A few years later, when on a trip to Russia, one of the men in our party lost his wallet with all his money and a letter of credit for $5,000 from a Dallas bank. Angus Wynne, Jr., and his wife, JoAnne, were sitting right across the aisle from me on the flight from Leningrad to Moscow, and when we arrived at the hotel in Moscow he found that his wallet was missing.
In Russia it was practically impossible to make contact or have communication with an other count . Angus had to wait until we arrived in Berlin to cable his bank and contact the American Express to report his loss. Luckily, our in-tourist guide had collected all of our passports and his was not lost, or he might have had to stay there for a long time trying to establish his identity and nation of origin.
While in Moscow, a couple from Hartford, Bruce and Susie Hayden, and I decided to get a cab and see something of night time life in that great city. All the rest of our party were too timid to leave the hotel, although the in-tourist guides told us we could go almost anywhere we wished (contrary to the printed material sent us by the State Department when we applied for visas to visit Russia).
We were staying at the Ukraine Hotel, which at that time was the best in the city. I went out to the cab line and asked the driver of the first cab if he could speak English. He said, "Ya, ya," which I assumed meant yes. The Haydens got in the back seat, and I sat with the driver.
We drove about a half mile when he pulled over to the curb of one of the broad "prospects," which is what they call their boulevards. I soon found out that he could speak about as much English as we could Russian. It was plain that he was trying to find out where we wanted to go. We said Red Square but that meant nothing, but finally got through to him when we said, "Kremlin," which we knew faced Red Square. He repeated the word Kremlin several times and laughed about our communication with him. He was a friendly fellow, and we soon were communicating with him in a crude fashion.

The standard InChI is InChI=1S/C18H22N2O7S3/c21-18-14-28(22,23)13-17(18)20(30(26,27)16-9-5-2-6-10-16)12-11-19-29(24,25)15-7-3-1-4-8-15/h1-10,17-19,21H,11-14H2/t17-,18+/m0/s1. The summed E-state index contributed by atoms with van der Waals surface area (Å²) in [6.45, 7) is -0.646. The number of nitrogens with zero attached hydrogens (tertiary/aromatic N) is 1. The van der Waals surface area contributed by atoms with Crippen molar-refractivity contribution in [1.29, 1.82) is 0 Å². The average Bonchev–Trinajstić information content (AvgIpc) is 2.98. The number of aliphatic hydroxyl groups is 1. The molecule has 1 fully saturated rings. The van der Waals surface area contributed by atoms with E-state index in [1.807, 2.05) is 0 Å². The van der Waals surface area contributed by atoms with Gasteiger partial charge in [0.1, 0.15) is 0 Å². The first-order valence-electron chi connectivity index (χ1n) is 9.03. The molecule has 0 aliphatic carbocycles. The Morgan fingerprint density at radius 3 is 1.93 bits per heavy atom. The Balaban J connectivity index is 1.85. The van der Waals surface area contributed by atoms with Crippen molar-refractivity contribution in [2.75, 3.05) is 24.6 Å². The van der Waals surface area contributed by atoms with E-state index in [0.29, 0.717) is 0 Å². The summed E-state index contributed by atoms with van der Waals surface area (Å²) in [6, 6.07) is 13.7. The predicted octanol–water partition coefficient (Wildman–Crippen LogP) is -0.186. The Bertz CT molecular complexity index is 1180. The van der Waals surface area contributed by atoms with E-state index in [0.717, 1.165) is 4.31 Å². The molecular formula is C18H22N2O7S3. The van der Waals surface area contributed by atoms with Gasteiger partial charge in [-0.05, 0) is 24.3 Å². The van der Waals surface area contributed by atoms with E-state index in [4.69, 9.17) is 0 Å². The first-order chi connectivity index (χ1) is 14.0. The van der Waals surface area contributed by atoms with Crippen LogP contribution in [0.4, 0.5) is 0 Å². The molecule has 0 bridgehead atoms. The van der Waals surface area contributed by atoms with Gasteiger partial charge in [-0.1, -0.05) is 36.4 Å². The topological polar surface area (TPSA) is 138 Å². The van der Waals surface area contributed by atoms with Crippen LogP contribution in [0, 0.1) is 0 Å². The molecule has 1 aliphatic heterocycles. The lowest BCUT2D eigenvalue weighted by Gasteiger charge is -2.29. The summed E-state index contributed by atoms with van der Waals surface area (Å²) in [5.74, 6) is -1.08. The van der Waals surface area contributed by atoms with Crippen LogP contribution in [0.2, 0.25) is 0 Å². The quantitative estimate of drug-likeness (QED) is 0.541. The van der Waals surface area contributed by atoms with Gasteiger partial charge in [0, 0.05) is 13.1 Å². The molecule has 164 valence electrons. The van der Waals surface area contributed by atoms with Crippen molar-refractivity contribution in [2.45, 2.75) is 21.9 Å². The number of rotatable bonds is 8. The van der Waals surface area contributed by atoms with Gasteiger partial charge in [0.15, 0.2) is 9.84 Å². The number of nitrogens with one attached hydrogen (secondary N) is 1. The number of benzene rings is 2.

He drove us to one end of the square and stopped the car. There was practically no traffic or people around. We wanted to walk to the entrance to the Kremlin, which we knew would be closed, and to several other places we had seen from our bus when we drove to our hotel that afternoon.
We got out of the car but suddenly grew afraid he might drive off and leave us there. I took off my light raincoat and placed it in on the front seat, thinking that he would then realize we would be returning shortly. We had heard that no one in Russia steals anything unless it's something big.
We started to walk away and had gone about fifty feet when he whistled to us. We stopped, wondering what we were doing wrong. He jogged up to us and put his arm through mine, indicating he would accompany us on our walk.
We went to the two churches on the end of the square, to the GUM department store which is opposite the Kremlin, facing the square, to the tomb where Lenin rests and other points of interest in the area. He took us to a raised area on the square, which was fenced off and guarded by sentries. They allowed us to enter, and we walked up some stairs to a circular platform made of stone, in the center of which was a large block about three feet high.